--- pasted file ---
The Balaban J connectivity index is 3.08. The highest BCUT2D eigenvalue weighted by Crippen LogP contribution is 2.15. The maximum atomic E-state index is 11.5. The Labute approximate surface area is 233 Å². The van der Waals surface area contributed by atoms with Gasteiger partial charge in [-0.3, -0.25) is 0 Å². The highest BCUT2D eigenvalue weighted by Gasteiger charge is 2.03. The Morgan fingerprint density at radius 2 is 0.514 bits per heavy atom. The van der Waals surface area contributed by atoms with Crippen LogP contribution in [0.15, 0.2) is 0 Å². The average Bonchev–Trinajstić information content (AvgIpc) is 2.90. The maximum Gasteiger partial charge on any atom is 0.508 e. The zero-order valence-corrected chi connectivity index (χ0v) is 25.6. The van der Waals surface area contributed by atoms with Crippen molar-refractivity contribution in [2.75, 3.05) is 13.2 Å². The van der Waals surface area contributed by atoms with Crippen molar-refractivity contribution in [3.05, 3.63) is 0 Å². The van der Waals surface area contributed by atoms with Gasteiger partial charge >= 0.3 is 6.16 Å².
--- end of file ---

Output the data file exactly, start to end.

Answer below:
The Balaban J connectivity index is 3.08. The highest BCUT2D eigenvalue weighted by Crippen LogP contribution is 2.15. The maximum atomic E-state index is 11.5. The Labute approximate surface area is 233 Å². The van der Waals surface area contributed by atoms with Gasteiger partial charge in [-0.3, -0.25) is 0 Å². The highest BCUT2D eigenvalue weighted by Gasteiger charge is 2.03. The Morgan fingerprint density at radius 2 is 0.514 bits per heavy atom. The van der Waals surface area contributed by atoms with Crippen LogP contribution in [0.15, 0.2) is 0 Å². The average Bonchev–Trinajstić information content (AvgIpc) is 2.90. The maximum Gasteiger partial charge on any atom is 0.508 e. The zero-order valence-corrected chi connectivity index (χ0v) is 25.6. The van der Waals surface area contributed by atoms with Crippen molar-refractivity contribution in [2.75, 3.05) is 13.2 Å². The van der Waals surface area contributed by atoms with Crippen molar-refractivity contribution in [3.05, 3.63) is 0 Å². The van der Waals surface area contributed by atoms with Gasteiger partial charge >= 0.3 is 6.16 Å².